Though the possibility of a new India-China military confrontation is slim, India should develop the technological capability to fight with a hostile and mighty army in the Northeast in the very uncertain near future. In the eventuality of a full blown assault by our Communist neighbour, we will require the capability to deter the enemy from overrunning our Forward Operating Bases (FOBs) at the LAC. The outdated Russian made Igla MANPADS (Man Portable Air Defence Systems), automatic assault rifles/sub machine guns (SMGs) with telescopic vision and the lack of shoulder mounted anti tank guided missiles with the Indian Army will badly hamper our capability to cause significant damage to intruding hostile forces in the Northeast. One has to take note of the ground reality that the country also lacks hypersonic Theatre Ranged Ballistic Missiles (TBMs) on the lines of the Russian `Iskander` systems to neutralise Chinese TEL BMD (Ballistic Missile Defence) and AAD (Advanced Air Defence) batteries installed in Tibet. The Indo-Russian BrahMos 2 hypersonic cruise missile project is yet to see the light of the day.
When one looks at the country`s strategic capability to intercept hostile spy satellites, one may find that we lack an effective surface launched/air launched capability to shoot down enemy satellites in the low earth/medium earth orbit. Despite the fact that the country aspires to be a 21st century power, India is yet to demonstate and deploy an effective ASAT (Anti-Satellite weapon) capability. In the eventuality of a nuclear/thermonuclear exchange with China, the first six hours of the war will be very crucial as the country will need to neutralise the enemy`s radar units, air defence batteries, artillery positions, mechanised columns, TELs (Transporter Erector Launchers) and air bases with cross border surgical strikes and simultaneously blind the enemy`s reconnaissance satellite coverage over the Indian peninsula. This must be done with copybook precision during the first six hours of the war to effectively degrade and destroy (if not obliterate) the Communist rhetoric in Beijing.
Taking into consideration India`s superpower ambitions, one must emphasise that the country needs to increase its ICBMs` ranges and potentially develop a global strike capability. This will be possible if the newly elected government in New Delhi takes bold decision of sanctioning the long pending Agni-VI and Surya ICBM projects. At a time when defence analysts are talking about such futuristic projects, a lot of ambiguity remains about India`s thermonuclear deterrence capability. Recent reports quoting DRDO official K Santhanam suggest that India is yet to weaponise the 200 kiloton theromonuclear design detonated in Pokhran in 1998 and that the Shakti 1 test was a fizzle. If the need arises the country should opt for one more round of nuclear test detonations (Pokhran 3) and master the Hydrogen bomb (thermonuclear device) technology in the next few years before effectively miniaturising and weaponising the design to fit atop Agni V, Agni VI and Surya missiles. On the mere basis of rationalism, the country should confidently sign and endorse the CTBT (Comprehensive Test Ban Treaty) after successfully concluding Pokhran 3.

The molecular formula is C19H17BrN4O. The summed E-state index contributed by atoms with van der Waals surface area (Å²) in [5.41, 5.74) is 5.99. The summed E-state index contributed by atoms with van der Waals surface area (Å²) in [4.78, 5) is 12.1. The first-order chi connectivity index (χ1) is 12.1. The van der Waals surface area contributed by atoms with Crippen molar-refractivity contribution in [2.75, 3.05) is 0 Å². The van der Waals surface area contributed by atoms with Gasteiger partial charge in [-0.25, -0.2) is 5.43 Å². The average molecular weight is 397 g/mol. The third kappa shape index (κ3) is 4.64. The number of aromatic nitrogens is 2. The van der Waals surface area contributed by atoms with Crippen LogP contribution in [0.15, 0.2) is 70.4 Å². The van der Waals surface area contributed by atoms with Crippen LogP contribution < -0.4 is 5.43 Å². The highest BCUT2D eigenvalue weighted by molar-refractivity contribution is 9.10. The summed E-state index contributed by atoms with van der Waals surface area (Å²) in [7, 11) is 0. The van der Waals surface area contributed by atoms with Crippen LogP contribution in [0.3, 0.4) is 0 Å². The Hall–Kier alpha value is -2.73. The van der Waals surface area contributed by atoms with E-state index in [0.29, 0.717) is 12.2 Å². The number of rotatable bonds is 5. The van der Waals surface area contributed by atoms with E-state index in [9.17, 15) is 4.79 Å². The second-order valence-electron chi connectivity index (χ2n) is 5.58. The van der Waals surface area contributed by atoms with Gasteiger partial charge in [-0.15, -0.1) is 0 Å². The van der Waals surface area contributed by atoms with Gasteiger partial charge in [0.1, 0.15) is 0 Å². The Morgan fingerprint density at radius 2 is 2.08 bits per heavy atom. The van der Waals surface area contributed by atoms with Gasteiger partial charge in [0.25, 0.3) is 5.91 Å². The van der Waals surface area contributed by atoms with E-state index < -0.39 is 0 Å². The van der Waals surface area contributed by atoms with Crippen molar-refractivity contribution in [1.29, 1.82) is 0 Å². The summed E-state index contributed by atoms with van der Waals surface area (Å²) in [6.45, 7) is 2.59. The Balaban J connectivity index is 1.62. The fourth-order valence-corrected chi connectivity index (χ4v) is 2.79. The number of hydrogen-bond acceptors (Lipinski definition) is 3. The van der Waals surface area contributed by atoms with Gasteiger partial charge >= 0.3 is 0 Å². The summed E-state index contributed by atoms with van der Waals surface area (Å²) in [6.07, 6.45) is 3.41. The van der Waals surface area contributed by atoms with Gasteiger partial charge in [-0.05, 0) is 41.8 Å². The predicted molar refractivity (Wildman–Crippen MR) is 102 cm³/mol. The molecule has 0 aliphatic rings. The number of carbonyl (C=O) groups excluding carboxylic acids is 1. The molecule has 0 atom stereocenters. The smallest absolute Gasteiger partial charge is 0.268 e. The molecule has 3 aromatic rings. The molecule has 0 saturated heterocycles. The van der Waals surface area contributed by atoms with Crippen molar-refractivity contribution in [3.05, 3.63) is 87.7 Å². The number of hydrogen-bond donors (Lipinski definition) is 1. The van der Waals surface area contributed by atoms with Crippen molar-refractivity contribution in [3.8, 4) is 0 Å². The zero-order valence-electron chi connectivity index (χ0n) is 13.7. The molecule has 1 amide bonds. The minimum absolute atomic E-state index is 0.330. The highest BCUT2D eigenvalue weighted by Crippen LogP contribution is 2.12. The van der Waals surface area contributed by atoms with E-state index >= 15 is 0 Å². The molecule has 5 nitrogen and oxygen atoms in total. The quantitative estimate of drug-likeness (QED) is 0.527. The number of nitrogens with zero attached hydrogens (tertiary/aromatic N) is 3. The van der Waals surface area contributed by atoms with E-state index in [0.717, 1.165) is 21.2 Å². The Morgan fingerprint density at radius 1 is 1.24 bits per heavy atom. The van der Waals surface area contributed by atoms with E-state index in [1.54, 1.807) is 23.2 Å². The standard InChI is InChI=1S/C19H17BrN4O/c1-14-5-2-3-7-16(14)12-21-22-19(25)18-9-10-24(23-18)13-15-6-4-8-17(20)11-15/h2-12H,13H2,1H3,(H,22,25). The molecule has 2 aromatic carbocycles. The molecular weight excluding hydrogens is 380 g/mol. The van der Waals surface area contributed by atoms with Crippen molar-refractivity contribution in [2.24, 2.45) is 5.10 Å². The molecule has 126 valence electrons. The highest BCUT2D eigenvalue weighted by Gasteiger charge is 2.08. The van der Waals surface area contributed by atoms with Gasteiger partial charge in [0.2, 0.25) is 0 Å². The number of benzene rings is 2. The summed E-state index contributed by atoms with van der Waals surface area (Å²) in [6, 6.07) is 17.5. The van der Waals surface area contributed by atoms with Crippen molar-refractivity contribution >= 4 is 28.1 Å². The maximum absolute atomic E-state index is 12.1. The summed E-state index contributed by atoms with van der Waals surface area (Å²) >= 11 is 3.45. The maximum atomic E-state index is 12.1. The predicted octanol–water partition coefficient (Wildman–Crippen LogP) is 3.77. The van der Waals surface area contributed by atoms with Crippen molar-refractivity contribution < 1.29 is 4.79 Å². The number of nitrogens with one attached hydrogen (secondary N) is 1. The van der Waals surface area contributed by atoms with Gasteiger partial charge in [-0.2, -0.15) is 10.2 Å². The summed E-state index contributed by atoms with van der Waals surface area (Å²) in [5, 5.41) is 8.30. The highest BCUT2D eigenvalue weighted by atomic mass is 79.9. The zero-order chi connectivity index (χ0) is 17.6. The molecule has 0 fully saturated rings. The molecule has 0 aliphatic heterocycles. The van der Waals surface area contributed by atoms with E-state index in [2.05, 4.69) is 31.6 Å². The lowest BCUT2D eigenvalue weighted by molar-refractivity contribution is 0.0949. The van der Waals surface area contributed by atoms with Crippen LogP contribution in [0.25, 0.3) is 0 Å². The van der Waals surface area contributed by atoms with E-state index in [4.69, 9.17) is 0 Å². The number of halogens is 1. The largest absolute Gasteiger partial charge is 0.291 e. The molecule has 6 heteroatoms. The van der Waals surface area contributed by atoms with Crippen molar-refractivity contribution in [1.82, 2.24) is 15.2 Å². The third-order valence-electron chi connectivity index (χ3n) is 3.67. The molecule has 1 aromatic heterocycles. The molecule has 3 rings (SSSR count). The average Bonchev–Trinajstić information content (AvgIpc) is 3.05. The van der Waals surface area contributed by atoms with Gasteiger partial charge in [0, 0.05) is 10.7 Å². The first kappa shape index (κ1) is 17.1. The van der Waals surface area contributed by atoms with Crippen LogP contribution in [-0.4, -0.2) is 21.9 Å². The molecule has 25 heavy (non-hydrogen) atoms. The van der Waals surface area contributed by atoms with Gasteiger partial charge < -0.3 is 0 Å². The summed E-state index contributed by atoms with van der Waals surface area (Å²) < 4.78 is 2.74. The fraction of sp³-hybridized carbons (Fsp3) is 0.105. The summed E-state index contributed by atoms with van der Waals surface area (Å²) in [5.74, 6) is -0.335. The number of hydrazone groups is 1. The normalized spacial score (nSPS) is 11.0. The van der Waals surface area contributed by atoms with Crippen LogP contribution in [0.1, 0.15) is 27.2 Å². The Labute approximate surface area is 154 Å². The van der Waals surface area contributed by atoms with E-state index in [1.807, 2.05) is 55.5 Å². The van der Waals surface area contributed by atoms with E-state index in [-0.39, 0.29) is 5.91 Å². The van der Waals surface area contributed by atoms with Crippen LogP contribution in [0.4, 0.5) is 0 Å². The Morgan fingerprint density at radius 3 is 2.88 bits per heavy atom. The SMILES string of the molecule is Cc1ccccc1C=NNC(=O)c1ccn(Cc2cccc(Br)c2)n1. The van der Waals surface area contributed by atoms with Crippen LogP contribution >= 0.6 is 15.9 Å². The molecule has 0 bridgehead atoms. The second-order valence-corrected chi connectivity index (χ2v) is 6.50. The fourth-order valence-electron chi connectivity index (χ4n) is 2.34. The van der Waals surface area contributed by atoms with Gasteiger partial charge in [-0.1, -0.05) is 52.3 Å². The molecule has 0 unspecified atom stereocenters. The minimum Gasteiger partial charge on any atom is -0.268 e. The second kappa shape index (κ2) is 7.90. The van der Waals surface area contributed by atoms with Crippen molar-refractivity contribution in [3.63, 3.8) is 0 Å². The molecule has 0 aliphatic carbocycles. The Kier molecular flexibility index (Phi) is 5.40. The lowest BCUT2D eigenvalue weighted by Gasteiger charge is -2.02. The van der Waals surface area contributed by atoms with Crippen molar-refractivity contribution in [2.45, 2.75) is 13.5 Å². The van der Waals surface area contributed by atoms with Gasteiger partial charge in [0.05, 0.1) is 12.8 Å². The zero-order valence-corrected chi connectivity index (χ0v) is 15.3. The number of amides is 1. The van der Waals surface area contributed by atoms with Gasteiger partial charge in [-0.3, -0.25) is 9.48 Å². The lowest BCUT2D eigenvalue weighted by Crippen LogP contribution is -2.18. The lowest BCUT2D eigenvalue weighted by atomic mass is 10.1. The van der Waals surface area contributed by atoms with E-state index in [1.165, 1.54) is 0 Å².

At a time when the global geopolitical equations are changing at a fast pace, the country needs to deter all potentially hostile nations from eating into its diplomatic weight either by military or by economic means. In a May 19, 1999 article published by The Hindustan Times, reknowned strategic expert Brahma Chellaney clearly raises the need for India to develop a global strike ICBM capability. He clearly states that India needs to develop the capability to hit Western and American cities if a NATO-Kosovo/Serbia like flare up ever takes place over the Indian peninsula. On the other hand, the Indian Air Force urgently needs to raise squadrons of radar-evading fifth generation fighter jets to effectively deliver strikes on hostile bases in the region, while a number of Carrier Battle Groups (CBGs) are required to support it.
At a time when the country has witnessed a historic political transformation and it aspires to be a superpower, the new government in New Delhi must go that extra mile in rapidly modernising the nation`s military infrastructure on a massive scale. Recently, the incumbent NDA-2 government proposed to raise the FDI cap in defence hardware manufacturing to 100% which is a step in the right direction.
Lastly, we must not forget that our motherland is bordered by an Islamic terrorist sponsoring state in the West and a communist giant in the Northeast. It is important for us to secure our land and sea borders in all fronts so that we can peacefully sleep in our bedrooms with a sense of fulfilment. A bold step in the right direction by the new Narendra Modi government at the Centre will provide the much needed impetus to the ambitious defence modernisation program of the nation. The buck has now been passed to the NDA-2 government.